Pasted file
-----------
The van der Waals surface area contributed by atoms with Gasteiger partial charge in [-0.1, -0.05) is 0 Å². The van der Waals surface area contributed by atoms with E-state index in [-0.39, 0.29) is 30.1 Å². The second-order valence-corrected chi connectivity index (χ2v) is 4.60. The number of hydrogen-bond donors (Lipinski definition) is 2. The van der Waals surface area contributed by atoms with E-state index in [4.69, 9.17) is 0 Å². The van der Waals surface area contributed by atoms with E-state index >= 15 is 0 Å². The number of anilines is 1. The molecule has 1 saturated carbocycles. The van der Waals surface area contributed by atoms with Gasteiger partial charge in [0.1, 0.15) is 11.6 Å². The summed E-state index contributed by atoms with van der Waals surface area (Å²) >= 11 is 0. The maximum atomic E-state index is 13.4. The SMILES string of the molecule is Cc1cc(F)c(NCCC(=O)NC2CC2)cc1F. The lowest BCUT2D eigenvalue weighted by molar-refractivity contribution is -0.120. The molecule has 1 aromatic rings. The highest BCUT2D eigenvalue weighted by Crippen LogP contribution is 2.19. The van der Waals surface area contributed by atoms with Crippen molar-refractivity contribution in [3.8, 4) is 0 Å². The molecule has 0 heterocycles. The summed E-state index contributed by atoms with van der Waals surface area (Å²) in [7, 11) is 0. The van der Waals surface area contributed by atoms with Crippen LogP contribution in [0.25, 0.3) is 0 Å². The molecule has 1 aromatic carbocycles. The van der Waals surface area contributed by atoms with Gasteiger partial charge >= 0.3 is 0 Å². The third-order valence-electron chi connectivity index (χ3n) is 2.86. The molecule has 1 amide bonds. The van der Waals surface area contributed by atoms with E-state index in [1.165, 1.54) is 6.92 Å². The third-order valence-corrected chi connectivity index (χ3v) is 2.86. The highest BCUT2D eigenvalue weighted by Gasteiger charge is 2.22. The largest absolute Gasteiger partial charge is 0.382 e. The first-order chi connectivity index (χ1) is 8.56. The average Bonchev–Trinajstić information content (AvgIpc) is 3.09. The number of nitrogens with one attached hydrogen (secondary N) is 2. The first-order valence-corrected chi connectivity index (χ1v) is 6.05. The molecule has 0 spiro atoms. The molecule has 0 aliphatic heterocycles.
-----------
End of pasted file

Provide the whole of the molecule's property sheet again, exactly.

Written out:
The van der Waals surface area contributed by atoms with Gasteiger partial charge in [-0.1, -0.05) is 0 Å². The van der Waals surface area contributed by atoms with E-state index in [-0.39, 0.29) is 30.1 Å². The second-order valence-corrected chi connectivity index (χ2v) is 4.60. The number of hydrogen-bond donors (Lipinski definition) is 2. The van der Waals surface area contributed by atoms with E-state index in [4.69, 9.17) is 0 Å². The van der Waals surface area contributed by atoms with E-state index >= 15 is 0 Å². The number of anilines is 1. The molecule has 1 saturated carbocycles. The van der Waals surface area contributed by atoms with Gasteiger partial charge in [0.1, 0.15) is 11.6 Å². The summed E-state index contributed by atoms with van der Waals surface area (Å²) >= 11 is 0. The maximum atomic E-state index is 13.4. The SMILES string of the molecule is Cc1cc(F)c(NCCC(=O)NC2CC2)cc1F. The lowest BCUT2D eigenvalue weighted by molar-refractivity contribution is -0.120. The molecule has 1 aromatic rings. The highest BCUT2D eigenvalue weighted by Crippen LogP contribution is 2.19. The van der Waals surface area contributed by atoms with Crippen molar-refractivity contribution in [3.8, 4) is 0 Å². The molecule has 0 heterocycles. The summed E-state index contributed by atoms with van der Waals surface area (Å²) in [7, 11) is 0. The van der Waals surface area contributed by atoms with Crippen LogP contribution in [0.25, 0.3) is 0 Å². The molecule has 1 aromatic carbocycles. The van der Waals surface area contributed by atoms with Gasteiger partial charge >= 0.3 is 0 Å². The third-order valence-electron chi connectivity index (χ3n) is 2.86. The molecule has 1 amide bonds. The van der Waals surface area contributed by atoms with E-state index in [1.165, 1.54) is 6.92 Å². The third-order valence-corrected chi connectivity index (χ3v) is 2.86. The highest BCUT2D eigenvalue weighted by Gasteiger charge is 2.22. The largest absolute Gasteiger partial charge is 0.382 e. The first-order chi connectivity index (χ1) is 8.56. The average Bonchev–Trinajstić information content (AvgIpc) is 3.09. The number of nitrogens with one attached hydrogen (secondary N) is 2. The first-order valence-corrected chi connectivity index (χ1v) is 6.05. The molecule has 0 spiro atoms. The molecule has 0 aliphatic heterocycles.